Straining the Limitations of Meritocracy: A Meditation on Busyness

I am busy. There are eight events on my calendar today—I’m booked from 9:00 this morning to 10:30 tonight. Students at Vassar are busy. Everyone is busy. As I walk to class, I see students glued to their phones in one hand, and glued to a coffee cup in the other hand. We are going from one place to the next, barely staying awake while completing the many tasks required of us. I find myself longingly staring at advertisements for lectures and campus dialogues, knowing I will be too busy to go.

I get to my second class and find my seat. It is Uma Narayan’s Global Feminism class. Professor Narayan said something that really struck me, on this busy day: “We construct ourselves as subjects that can only think in the short-term. How can we have a social movement if we’re all too busy?” As students, we are forced to handle an assignment at a time, a day at a time, a week at a time, a semester at a time. I’ve often heard my friends and peers say, “I just need to get through this week.” But in between our obligations, we have no time to step back and think. And we definitely don’t have time to step back and organize politically.

Why are we so busy, anyway? We feel it is necessary to be this busy—not in order to be successful, but in order to survive. Our culture necessitates busyness. Our culture dictates that if we are not busy, there is something wrong with us. The root of this norm is capitalism and meritocracy. We have been told that we are not worth anything unless we work as hard as we can, and it’s not enough to master one subject—we’re expected to be well-rounded little worker bees. While we’re this busy, what we might not notice is that we were once potentially strong political subjects with the power to incite change, but we have been pacified.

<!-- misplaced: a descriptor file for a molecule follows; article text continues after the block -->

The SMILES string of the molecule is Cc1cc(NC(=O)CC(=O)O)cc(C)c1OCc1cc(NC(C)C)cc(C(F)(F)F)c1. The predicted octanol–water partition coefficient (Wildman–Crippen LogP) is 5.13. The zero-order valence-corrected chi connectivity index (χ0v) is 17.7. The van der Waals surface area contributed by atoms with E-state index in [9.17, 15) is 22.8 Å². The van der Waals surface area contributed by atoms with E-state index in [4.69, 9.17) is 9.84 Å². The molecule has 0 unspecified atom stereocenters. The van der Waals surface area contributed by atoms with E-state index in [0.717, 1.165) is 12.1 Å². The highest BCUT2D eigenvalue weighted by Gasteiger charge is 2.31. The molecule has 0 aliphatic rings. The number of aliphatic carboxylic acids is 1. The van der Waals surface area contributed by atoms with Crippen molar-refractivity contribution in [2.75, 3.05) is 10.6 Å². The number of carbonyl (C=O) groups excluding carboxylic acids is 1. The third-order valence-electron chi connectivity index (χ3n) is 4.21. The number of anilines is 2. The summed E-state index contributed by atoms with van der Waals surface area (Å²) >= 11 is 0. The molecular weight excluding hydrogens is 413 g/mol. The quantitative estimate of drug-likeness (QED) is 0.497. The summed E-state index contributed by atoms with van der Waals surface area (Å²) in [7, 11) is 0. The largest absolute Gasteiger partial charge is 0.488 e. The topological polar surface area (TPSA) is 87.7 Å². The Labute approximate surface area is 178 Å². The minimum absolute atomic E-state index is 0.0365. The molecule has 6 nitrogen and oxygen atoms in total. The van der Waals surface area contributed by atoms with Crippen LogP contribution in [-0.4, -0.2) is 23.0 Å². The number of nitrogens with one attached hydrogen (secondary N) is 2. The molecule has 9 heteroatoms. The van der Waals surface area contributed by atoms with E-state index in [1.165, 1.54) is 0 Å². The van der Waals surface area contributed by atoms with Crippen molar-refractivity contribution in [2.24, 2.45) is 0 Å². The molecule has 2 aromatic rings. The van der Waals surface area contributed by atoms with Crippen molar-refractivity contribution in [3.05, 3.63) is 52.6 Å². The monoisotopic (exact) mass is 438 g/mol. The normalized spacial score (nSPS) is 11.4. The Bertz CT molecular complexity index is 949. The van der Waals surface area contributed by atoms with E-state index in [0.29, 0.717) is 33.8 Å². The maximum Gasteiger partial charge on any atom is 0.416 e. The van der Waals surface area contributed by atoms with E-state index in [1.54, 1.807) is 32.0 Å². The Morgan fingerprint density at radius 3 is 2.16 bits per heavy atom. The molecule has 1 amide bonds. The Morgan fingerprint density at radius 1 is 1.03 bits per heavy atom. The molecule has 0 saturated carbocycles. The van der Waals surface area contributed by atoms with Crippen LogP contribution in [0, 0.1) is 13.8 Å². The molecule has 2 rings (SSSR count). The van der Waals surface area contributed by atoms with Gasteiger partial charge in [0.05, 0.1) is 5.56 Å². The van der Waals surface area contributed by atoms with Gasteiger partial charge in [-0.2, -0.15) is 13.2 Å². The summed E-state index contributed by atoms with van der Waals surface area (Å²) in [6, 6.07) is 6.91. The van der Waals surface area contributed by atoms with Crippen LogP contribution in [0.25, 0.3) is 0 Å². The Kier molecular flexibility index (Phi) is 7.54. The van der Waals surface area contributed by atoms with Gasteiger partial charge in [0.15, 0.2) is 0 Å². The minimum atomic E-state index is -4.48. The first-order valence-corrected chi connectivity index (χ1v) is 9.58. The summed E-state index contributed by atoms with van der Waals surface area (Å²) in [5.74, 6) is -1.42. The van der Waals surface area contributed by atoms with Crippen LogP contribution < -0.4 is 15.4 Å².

Meritocracy in its purest form is the idea that you get what you deserve. What you “deserve” is dictated by how hard you work and commit yourself to capitalist ideologies–as well as ideals of whiteness and masculinity. You will be successful if you are a workaholic at a high-paid professional job. A practical person might argue that professional jobs require education, which is not something that people of all identities are afforded. Generally, meritocracy’s response to this is that you are simply not trying hard enough. Something that you did wrong is the problem; it has nothing to do with structures in our society that fiercely maintain inequality.